Tuesday, April 11, 2023

April -- Mathematics & Statistics Awareness Month

      Found at the website of the American Statistical Association this fine page of resources for Mathematics and Statistics Awareness Month for students and teachers.  

This photos shows resource topics available at the link given above.

     One of my own recent activities has been to revisit an old book, Poetry and Mathematics by Scott Buchanan (J. B. Lippincott, 1962), originally published in 1929.   Buchanan (1895-1968) was a philosopher who had majored in mathematics as an undergraduate; his career involved both teaching and consulting -- and work at a political think tank.  Here are some of his words:

From page 40:  Poetry is one of the finer arts and therefore, like mathematics and the other higher studies, has specialized and refined techniques.  It deals with selected language devices and aspires to the purity of form achieved only by music,  It is an esoteric art. Let no one enter who is ignorant of versification or prosody . . . .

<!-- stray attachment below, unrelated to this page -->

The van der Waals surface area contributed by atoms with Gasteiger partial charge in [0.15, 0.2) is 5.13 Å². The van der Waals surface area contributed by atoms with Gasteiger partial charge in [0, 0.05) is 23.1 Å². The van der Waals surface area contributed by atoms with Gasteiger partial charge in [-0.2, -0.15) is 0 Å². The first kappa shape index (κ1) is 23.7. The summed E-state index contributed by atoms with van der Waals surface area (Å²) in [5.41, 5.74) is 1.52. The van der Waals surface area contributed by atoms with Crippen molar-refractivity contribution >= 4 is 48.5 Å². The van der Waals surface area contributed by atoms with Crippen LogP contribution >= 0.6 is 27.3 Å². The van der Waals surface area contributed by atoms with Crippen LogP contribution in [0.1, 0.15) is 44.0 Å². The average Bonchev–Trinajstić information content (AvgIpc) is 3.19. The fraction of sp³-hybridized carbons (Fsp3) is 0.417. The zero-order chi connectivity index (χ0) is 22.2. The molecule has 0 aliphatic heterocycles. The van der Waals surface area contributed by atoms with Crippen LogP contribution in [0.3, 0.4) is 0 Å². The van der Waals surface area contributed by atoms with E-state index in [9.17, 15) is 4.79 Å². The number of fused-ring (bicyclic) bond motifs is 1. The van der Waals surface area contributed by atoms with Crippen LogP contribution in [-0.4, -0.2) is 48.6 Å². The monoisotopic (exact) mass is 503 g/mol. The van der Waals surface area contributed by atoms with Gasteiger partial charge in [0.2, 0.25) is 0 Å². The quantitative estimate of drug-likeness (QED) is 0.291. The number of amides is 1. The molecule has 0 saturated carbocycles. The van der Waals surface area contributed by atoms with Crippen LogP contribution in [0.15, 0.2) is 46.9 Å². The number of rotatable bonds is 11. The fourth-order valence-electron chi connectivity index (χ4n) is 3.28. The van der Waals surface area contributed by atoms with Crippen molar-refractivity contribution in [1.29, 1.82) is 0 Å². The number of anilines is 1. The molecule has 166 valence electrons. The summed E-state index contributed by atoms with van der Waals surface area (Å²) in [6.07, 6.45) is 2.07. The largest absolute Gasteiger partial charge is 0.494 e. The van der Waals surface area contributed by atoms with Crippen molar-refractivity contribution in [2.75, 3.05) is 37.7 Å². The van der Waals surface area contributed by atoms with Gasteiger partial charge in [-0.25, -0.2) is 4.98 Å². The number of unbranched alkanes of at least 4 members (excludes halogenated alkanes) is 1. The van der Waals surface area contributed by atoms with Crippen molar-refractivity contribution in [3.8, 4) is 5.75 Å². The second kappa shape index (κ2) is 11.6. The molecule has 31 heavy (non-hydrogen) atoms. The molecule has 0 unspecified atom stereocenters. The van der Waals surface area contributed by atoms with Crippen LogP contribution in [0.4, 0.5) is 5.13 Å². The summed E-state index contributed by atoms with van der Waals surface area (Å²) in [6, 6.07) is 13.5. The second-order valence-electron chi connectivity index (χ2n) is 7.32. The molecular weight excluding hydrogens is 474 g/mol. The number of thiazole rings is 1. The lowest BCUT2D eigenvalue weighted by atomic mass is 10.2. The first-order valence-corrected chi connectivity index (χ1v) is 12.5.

From page 145:  Mathematics and poetry, as forms of thought, have a peculiar property which I have called expansiveness.  They are always restless and hungry for more.  

     I end with a mathy poem found in the anthology Against Infinity (details follow the poem):

          Function     by Esther Unger

          The human function is always to presume
          beyond the boundaries which meet the eye.
          A number's function is a point on a line,
          a static symbol fixed in space and time.

          We are not number, isolate,    
          nor lonely integer, jailed at a point.
          Why limit our presumptions?
          So much is found by saying -- Let us assume.

Esther Unger is a New York City poet who has been honored by the establishment of the Esther Unger Poetry Award at CCNY;  her poem "Function"  appears in the anthology Against Infinity, edited by Ernest Robson and Jet Wimp (Primary Press, 1979) -- and previously mentioned in this blog.  Here is a link to some previous blog postings that featured poems from that anthology.

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